Like Jarasandha people attacking,

Devotion for Bhagavan Krishna lacking.


By pious Bhima then taken out,

Material desires this without.

Monday, May 11, 2015

Learning From The Non-Devotees

[Krishna's lotus feet]“In the Hari-bhakti-sudhodaya there is a conversation between Prahlada Maharaja and his father, Hiranyakashipu, in which Hiranyakashipu addresses Prahlada in this way: ‘My dear son, association is very important. It acts just like a crystal-stone which will reflect anything which is put before it.’ Similarly, if we associate with the flowerlike devotees of the Lord, and if our hearts are crystal clear, then certainly the same action will be there.” (The Nectar of Devotion, 12)

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“I’ve heard quite often of the need to maintain the association of devotees. It is described as ‘sadhu-sanga’ or ‘sat-sanga.’ The ‘asat’ is non-permanent, like the material nature. Those who are ‘asat’ are interested in the temporary, so they are not aspiring transcendentalists. But doesn’t this restriction seem a little harsh? Aren’t there things we can learn from every person, regardless of their interest or lack thereof in spiritual life?”

The aspiring transcendentalist in Vedic philosophy is given many rules and guidelines to follow. These are necessary since the default condition is to be immersed in maya, which is illusion. There is the law of science which states that a body at rest will stay at rest. Inertia is a powerful force, so if you’re walking for quite a while, it’s easier to continue walking; stopping is more difficult. Similarly, if you’ve been in ignorance for so long, it’s the condition you’re more accustomed to. Thus when taking up something totally new like spiritual life, you need guidelines to help you stay on course.

One of those guidelines is to avoid the association of “asat.” These are the people who have no interest in making spiritual advancement. The astute observer will notice a problem right away. Due to the nature of the material world, practically everyone living in it is in the asat consciousness. It’s like everyone is stuck on the couch. When a person decides to try spiritual life in earnest, not out of fear but out of a desire to make the most out of their existence, then it is very rare.

bahūnāṁ janmanām ante
jñānavān māṁ prapadyate
vāsudevaḥ sarvam iti
sa mahātmā su-durlabhaḥ

“After many births and deaths, he who is actually in knowledge surrenders unto Me, knowing Me to be the cause of all causes and all that is. Such a great soul is very rare.” (Lord Krishna, Bhagavad-gita, 7.19)

If you’re one of the rare few to get up off the couch, it means that pretty much everyone else is in a different mindset. How are you supposed to avoid them, then? Isn’t this like asking the spiritualist to give up all human interaction? Isn’t it like asking them to live in a remote cave?

To try spiritual life as a discipline is to attempt to assimilate the highest wisdom that has ever existed. You’re basically learning things throughout the process. The recommendation to avoid the association of asat is in place because there is nothing to learn from asat. The reason there is nothing to learn is because the person who is asat thinks that man can become God.

“Is this really true? I don’t hear people speaking this way?”

Ishvara is the Sanskrit term that corresponds to the concept of God. Ishvara means “supreme controller.” If a person doesn’t know that a supreme controller exists, naturally they will think that the post is up for grabs. Even if they supposedly believe in God, if they are not conscious of Him all the time, then the default mentality is the same as the person who doesn’t believe. This is the logical explanation for why a person would continue to accumulate, for why they would keep jumping from activity to activity in sense gratification.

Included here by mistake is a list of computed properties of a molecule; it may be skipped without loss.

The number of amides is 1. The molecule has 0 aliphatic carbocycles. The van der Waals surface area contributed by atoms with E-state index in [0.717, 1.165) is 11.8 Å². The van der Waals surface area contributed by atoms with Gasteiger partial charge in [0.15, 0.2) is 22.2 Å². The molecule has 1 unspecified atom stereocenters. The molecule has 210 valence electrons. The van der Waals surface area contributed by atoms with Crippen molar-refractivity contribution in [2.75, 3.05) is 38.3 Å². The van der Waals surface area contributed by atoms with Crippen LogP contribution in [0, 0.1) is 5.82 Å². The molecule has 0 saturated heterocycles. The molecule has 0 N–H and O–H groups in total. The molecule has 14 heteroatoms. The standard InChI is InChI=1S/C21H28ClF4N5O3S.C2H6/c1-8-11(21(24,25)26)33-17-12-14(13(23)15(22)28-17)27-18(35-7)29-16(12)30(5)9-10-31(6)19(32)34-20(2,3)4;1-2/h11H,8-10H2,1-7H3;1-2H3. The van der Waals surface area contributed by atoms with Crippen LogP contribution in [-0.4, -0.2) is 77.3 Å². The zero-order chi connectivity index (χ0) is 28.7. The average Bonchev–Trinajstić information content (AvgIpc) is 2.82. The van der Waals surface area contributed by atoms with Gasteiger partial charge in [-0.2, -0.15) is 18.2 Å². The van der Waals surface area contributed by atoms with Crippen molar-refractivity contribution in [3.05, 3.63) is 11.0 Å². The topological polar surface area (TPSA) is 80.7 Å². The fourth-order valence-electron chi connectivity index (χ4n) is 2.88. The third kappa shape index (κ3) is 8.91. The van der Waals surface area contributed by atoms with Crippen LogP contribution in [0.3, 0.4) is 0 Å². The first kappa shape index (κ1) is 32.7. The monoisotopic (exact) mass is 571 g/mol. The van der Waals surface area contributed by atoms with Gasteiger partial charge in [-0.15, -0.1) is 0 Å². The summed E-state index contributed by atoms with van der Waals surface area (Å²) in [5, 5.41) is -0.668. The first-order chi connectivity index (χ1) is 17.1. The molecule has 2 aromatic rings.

The spiritualist sincere in their desire to understand the five important topics of the Gita has nothing to learn from the non-devoted. The sincere person knows that Ishvara, the living entities, the material nature, time and karma are more important to study. They know that these topics cover everything about an existence. These topics are more important than what kind of house someone owns, how many children a person has, where they go on vacation, or what they eat for dinner.

[Hanuman]The more advancement a person makes on this path, the clearer their understanding of Ishvara becomes. They come in contact with “sat” personalities like Shri Hanuman. In the material realm he could do anything. The person with an “asat” consciousness has a lot to appreciate in Hanuman. They see that the famous god of the Vedic tradition is very powerful. He can lift mountains without a problem. Hanuman can leap over vast oceans and change his shape at will. He speaks extemporaneously in the most difficult language, Sanskrit. He does this effortlessly and respecting the three Vedas at the same time.

“One cannot speak this way without having been well-trained in the Rig Veda, memorized the Yajur Veda, and thoroughly understood the Sama Veda.” (Lord Rama speaking to Lakshmana about Hanuman, Valmiki Ramayana, Kishkindha Kand, 3.28)

Though possessing the eight perfections of mystic yoga and thus able to enjoy materially to any level, Hanuman is completely “sat.” He knows that Ishvara is a person, an individual. He knows that Ishvara expands Himself into different personal forms for the pleasure of the devoted. Hanuman worships Ishvara as Rama. In fact, everything Hanuman does is for Rama.

[Rama with Hanuman]A person like Hanuman is ideal for association. He has everything, but he is not so foolish to think that he has become God. The “asat” can never teach us about the true meaning of life. They can reinforce the truths we learn in spiritual life, about the inferior standing of the material energy and how true happiness in life comes from devotional service to the Supreme Personality of Godhead. They can remind us that devotion is the proper choice, but they can never accurately tell us who is the supreme controller.

In Closing:

If for spiritual wisdom to yearn,

From the non-devoted nothing to learn.